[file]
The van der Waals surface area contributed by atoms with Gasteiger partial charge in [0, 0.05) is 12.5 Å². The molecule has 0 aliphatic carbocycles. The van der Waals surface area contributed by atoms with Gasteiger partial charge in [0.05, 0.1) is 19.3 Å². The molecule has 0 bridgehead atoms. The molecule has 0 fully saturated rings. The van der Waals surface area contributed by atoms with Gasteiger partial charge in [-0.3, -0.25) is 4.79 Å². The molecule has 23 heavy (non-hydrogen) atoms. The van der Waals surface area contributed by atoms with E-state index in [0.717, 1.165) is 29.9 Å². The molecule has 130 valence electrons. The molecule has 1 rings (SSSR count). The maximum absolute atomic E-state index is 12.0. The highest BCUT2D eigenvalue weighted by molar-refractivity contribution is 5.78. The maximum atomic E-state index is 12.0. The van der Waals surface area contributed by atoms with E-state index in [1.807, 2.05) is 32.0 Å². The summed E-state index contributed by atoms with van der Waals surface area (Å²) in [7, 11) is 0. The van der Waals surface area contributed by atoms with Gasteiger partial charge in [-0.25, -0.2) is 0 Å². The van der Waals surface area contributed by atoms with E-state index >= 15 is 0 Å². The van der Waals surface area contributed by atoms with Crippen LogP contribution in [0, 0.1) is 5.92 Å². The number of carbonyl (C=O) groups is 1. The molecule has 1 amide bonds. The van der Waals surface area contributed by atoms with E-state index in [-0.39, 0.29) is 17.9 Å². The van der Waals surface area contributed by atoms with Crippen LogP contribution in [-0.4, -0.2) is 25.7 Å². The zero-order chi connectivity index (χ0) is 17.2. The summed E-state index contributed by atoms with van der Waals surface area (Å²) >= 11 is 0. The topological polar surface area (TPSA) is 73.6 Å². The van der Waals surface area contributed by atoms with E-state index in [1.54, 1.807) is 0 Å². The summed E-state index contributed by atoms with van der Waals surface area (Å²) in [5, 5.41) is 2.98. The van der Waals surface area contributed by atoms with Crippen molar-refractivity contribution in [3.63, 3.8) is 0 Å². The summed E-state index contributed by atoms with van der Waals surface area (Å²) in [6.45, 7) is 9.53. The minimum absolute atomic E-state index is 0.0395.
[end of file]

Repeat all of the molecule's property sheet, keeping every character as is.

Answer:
The van der Waals surface area contributed by atoms with Gasteiger partial charge in [0, 0.05) is 12.5 Å². The molecule has 0 aliphatic carbocycles. The van der Waals surface area contributed by atoms with Gasteiger partial charge in [0.05, 0.1) is 19.3 Å². The molecule has 0 bridgehead atoms. The molecule has 0 fully saturated rings. The van der Waals surface area contributed by atoms with Gasteiger partial charge in [-0.3, -0.25) is 4.79 Å². The molecule has 23 heavy (non-hydrogen) atoms. The van der Waals surface area contributed by atoms with E-state index in [0.717, 1.165) is 29.9 Å². The molecule has 130 valence electrons. The molecule has 1 rings (SSSR count). The maximum absolute atomic E-state index is 12.0. The highest BCUT2D eigenvalue weighted by molar-refractivity contribution is 5.78. The maximum atomic E-state index is 12.0. The van der Waals surface area contributed by atoms with E-state index in [1.807, 2.05) is 32.0 Å². The summed E-state index contributed by atoms with van der Waals surface area (Å²) in [7, 11) is 0. The van der Waals surface area contributed by atoms with Gasteiger partial charge in [-0.25, -0.2) is 0 Å². The van der Waals surface area contributed by atoms with E-state index >= 15 is 0 Å². The van der Waals surface area contributed by atoms with Crippen LogP contribution in [0, 0.1) is 5.92 Å². The number of carbonyl (C=O) groups is 1. The molecule has 1 amide bonds. The van der Waals surface area contributed by atoms with E-state index in [-0.39, 0.29) is 17.9 Å². The van der Waals surface area contributed by atoms with Crippen LogP contribution in [-0.4, -0.2) is 25.7 Å². The zero-order chi connectivity index (χ0) is 17.2. The summed E-state index contributed by atoms with van der Waals surface area (Å²) >= 11 is 0. The topological polar surface area (TPSA) is 73.6 Å². The van der Waals surface area contributed by atoms with E-state index in [1.54, 1.807) is 0 Å². The summed E-state index contributed by atoms with van der Waals surface area (Å²) in [5, 5.41) is 2.98. The van der Waals surface area contributed by atoms with Crippen molar-refractivity contribution in [3.63, 3.8) is 0 Å². The summed E-state index contributed by atoms with van der Waals surface area (Å²) in [6.45, 7) is 9.53. The minimum absolute atomic E-state index is 0.0395.